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Thread: Why is gravity a conservative force?

1. Why is gravity a conservative force?

If I move a ball from point A to point B...

A ----------> B

Net F of gravity is 0.... so why is it conservative?

(Yes physics moron)

2. bump

3. because delta PE does not change regardless of the path taken...

4. Ok so your net force=0 and we know that force=mass x gravity or force=mass x acceleration...we know that you moved the ball from point A to point B...the mass of the ball does not change therefore your mass is conserved. In terms of linear accleration then, your value is 9.8 m/s2 which is also the value of gravity since there is no friction involved...thus force=0 and gravity is conserved and it always is under normal circumstance

Ok so your net force=0 and we know that force=mass x gravity or force=mass x acceleration...we know that you moved the ball from point A to point B...the mass of the ball does not change therefore your mass is conserved. In terms of linear accleration then, your value is 9.8 m/s2 which is also the value of gravity since there is no friction involved...thus force=0 and gravity is conserved and it always is under normal circumstance
What if I drop the ball from A to B?

A
-
-
-
-
B

6. Gravity weakens the farther away something gets from a mass.

7. Originally Posted by MindZiper
What if I drop the ball from A to B?

A
-
-
-
-
B
Gravity is still conserved value is still 9.8 m/s2...think about it like this when i let something go (A) its going to just fall at a positive value at 9.8 m/s2 in the y direction...then if i throw it up your gravity is still the same at maximum height, the only thing changing is your velocity...so your force would be mass x acceleration again and masses are same yet again as well as gravity...everything conserved still (excluding small bits like sound energy and recoil loss and etc.)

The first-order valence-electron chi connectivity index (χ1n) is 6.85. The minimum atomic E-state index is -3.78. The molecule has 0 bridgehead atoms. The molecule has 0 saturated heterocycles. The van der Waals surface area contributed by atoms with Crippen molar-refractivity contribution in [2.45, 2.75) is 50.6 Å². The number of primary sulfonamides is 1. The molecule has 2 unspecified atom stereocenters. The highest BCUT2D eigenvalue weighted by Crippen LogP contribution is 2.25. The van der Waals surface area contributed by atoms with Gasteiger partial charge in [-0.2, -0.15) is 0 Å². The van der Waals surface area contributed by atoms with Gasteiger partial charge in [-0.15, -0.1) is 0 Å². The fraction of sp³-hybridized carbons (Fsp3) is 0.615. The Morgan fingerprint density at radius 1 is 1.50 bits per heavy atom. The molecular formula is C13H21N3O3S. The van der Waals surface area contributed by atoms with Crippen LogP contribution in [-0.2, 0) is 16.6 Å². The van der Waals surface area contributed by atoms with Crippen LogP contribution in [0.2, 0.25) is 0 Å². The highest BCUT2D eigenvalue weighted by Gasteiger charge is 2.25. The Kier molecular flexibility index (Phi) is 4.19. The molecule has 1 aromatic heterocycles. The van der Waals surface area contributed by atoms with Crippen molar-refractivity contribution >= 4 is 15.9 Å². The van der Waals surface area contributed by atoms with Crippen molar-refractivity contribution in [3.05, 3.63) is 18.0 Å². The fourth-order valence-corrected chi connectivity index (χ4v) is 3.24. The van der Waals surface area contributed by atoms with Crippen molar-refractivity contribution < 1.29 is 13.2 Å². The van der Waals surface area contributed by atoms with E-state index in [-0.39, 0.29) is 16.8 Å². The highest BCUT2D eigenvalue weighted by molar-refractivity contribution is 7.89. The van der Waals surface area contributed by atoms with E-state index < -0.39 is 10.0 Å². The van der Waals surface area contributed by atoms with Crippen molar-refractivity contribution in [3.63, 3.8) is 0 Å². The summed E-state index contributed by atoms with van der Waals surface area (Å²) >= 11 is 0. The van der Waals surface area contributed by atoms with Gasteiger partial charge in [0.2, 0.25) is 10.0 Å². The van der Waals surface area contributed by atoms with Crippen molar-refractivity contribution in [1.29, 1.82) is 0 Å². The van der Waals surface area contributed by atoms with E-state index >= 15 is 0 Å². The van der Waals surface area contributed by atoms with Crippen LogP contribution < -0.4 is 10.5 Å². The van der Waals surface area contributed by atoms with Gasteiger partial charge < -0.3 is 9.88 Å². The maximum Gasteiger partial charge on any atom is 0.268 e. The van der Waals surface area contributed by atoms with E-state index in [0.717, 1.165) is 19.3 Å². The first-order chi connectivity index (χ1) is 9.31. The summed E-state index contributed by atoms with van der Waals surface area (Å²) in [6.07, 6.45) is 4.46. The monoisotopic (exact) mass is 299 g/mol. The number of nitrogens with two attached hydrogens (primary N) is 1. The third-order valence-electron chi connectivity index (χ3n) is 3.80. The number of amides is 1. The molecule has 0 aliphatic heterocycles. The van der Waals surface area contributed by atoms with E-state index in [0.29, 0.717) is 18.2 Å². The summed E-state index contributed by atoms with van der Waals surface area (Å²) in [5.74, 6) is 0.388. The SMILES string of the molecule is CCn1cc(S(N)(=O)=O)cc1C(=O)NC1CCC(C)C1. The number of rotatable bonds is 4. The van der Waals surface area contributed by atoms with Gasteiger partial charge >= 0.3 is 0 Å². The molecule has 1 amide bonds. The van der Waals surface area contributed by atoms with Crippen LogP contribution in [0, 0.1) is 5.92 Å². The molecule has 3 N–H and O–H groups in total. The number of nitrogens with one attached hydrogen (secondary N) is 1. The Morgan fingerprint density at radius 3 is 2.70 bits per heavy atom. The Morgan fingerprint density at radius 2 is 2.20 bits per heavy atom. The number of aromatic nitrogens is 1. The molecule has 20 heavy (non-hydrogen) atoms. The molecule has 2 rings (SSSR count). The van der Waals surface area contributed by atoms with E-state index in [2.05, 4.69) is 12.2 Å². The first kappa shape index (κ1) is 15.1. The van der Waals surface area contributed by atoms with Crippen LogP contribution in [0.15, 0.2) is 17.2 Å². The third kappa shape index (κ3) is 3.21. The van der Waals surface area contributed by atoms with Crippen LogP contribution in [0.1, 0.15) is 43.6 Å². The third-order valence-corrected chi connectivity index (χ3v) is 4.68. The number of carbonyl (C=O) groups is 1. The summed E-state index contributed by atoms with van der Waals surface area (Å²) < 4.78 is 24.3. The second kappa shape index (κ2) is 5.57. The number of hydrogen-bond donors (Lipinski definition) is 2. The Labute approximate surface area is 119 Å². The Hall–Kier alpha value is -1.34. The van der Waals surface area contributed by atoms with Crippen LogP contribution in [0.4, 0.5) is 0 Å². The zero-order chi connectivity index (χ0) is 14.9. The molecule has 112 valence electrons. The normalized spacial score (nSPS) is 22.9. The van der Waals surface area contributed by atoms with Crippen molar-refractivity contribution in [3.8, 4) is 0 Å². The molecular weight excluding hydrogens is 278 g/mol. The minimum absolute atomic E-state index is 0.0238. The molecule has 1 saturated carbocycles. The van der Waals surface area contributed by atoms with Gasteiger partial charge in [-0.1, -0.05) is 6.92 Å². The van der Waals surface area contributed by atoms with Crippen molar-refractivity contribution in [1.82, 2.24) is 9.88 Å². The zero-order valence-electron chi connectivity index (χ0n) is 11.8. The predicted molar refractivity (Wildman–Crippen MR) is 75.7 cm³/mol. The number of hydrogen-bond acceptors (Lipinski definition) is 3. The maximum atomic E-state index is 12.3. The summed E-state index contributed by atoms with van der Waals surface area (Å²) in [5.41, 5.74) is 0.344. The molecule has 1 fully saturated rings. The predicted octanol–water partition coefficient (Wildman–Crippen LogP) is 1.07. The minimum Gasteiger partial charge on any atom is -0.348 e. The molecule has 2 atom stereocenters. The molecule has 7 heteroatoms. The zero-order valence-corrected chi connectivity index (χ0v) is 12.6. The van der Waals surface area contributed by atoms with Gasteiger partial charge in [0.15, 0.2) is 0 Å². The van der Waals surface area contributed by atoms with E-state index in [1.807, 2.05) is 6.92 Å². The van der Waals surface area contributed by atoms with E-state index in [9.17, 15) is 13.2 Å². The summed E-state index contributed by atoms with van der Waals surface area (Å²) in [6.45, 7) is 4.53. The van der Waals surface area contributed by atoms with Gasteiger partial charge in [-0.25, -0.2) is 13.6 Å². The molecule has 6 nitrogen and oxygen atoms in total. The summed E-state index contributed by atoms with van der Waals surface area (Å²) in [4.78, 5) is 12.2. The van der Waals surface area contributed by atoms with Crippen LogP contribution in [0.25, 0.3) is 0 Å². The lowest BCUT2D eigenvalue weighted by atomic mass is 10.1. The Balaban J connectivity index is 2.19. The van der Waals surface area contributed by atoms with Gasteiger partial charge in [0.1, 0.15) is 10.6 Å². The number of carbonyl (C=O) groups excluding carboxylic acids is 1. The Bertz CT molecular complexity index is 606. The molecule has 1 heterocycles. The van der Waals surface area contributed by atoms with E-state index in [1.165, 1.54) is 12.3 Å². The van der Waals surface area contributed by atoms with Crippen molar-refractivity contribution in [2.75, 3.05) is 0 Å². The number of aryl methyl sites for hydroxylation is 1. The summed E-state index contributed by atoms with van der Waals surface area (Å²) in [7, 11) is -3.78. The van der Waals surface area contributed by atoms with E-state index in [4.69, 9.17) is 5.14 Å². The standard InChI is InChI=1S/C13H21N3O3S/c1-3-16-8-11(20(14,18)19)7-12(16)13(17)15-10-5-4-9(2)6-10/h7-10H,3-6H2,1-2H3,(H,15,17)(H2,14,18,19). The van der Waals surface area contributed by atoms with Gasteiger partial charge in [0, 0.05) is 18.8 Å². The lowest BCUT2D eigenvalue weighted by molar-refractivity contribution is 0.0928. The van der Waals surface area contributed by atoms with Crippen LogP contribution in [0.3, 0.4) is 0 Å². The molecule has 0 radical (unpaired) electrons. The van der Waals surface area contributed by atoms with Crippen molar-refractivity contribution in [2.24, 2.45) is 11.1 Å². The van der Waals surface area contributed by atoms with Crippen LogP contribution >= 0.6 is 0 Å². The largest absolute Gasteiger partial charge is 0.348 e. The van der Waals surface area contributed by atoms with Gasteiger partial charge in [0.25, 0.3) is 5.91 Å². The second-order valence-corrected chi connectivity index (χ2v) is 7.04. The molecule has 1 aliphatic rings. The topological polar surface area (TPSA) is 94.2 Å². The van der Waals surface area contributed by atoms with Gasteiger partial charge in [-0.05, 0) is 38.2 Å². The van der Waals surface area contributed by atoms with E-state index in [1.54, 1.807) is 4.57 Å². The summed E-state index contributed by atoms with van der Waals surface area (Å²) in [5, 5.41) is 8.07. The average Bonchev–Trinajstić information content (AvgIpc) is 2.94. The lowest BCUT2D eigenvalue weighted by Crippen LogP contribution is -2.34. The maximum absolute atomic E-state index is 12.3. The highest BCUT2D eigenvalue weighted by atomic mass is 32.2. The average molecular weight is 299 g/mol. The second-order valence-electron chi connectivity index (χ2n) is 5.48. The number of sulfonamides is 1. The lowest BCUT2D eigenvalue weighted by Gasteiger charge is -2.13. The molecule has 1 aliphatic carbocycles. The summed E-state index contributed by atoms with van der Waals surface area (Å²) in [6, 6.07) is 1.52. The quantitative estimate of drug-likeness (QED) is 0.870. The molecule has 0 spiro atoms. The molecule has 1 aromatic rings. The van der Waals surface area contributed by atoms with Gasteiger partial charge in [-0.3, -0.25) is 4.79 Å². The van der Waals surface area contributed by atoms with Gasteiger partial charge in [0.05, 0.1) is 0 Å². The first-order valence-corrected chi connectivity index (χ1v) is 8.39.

8. Originally Posted by uranium3825
Gravity weakens the farther away something gets from a mass.
in such case where the mass such as the moon or earth acting on each other have a different gravitational pull.

9. How is net F of gravity 0?
Gravity is a constant force of 9.8m/s^2.

As for how it's conservative, look at potential energy formula : e = mass*g*height.
It's a conservative force because the work done only depends on the distance you move the object. There is nothing lost to heat, friction etc.

10. Originally Posted by tninetyman
How is net F of gravity 0?
Gravity is a constant force of 9.8m/s^2.

As for how it's conservative, look at potential energy formula : e = mass*g*height.
It's a conservative force because the work done only depends on the distance you move the object. There is nothing lost to heat, friction etc.
I think he meant to say the net force was 0.

11. Originally Posted by uranium3825
Gravity weakens the farther away something gets from a mass.
True, but an object like the earth is so huge, why are we not crushed by the gravity of the earth pulling us down. Its much bigger than us...yes even the really big people in the misc

Gravity is still conserved value is still 9.8 m/s2...think about it like this when i let something go (A) its going to just fall at a positive value at 9.8 m/s2 in the y direction...then if i throw it up your gravity is still the same at maximum height, the only thing changing is your velocity...so your force would be mass x acceleration again and masses are same yet again as well as gravity...everything conserved still (excluding small bits like sound energy and recoil loss and etc.)
So it should be, when Delta F = 0... its conservative?
Like me going down a slide... and then going back to the top (w/o friction)...

Why is friction non conservative then?
If you have a constant friction, there'll always be a force (friction). Going up or down the slide.